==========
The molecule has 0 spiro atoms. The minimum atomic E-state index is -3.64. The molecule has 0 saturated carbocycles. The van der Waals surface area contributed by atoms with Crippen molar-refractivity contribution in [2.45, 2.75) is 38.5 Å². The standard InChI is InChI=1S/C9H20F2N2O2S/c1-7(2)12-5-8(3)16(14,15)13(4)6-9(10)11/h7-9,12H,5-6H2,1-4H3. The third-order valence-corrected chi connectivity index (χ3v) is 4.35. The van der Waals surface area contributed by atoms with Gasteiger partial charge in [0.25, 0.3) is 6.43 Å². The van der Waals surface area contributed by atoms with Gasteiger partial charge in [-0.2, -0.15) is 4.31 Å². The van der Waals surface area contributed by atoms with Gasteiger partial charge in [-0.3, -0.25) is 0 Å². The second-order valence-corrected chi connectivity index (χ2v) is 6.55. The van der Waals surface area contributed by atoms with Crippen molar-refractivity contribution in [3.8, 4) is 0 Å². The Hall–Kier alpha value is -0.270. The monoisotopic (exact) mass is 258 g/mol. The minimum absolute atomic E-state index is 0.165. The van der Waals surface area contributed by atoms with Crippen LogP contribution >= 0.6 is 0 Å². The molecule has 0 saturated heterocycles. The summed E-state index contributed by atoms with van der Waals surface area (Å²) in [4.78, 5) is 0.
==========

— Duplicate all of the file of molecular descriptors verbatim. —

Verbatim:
The molecule has 0 spiro atoms. The minimum atomic E-state index is -3.64. The molecule has 0 saturated carbocycles. The van der Waals surface area contributed by atoms with Crippen molar-refractivity contribution in [2.45, 2.75) is 38.5 Å². The standard InChI is InChI=1S/C9H20F2N2O2S/c1-7(2)12-5-8(3)16(14,15)13(4)6-9(10)11/h7-9,12H,5-6H2,1-4H3. The third-order valence-corrected chi connectivity index (χ3v) is 4.35. The van der Waals surface area contributed by atoms with Gasteiger partial charge in [0.25, 0.3) is 6.43 Å². The van der Waals surface area contributed by atoms with Gasteiger partial charge in [-0.2, -0.15) is 4.31 Å². The van der Waals surface area contributed by atoms with Gasteiger partial charge in [-0.3, -0.25) is 0 Å². The second-order valence-corrected chi connectivity index (χ2v) is 6.55. The van der Waals surface area contributed by atoms with Crippen molar-refractivity contribution in [3.8, 4) is 0 Å². The Hall–Kier alpha value is -0.270. The monoisotopic (exact) mass is 258 g/mol. The minimum absolute atomic E-state index is 0.165. The van der Waals surface area contributed by atoms with Crippen LogP contribution >= 0.6 is 0 Å². The molecule has 0 saturated heterocycles. The summed E-state index contributed by atoms with van der Waals surface area (Å²) in [4.78, 5) is 0.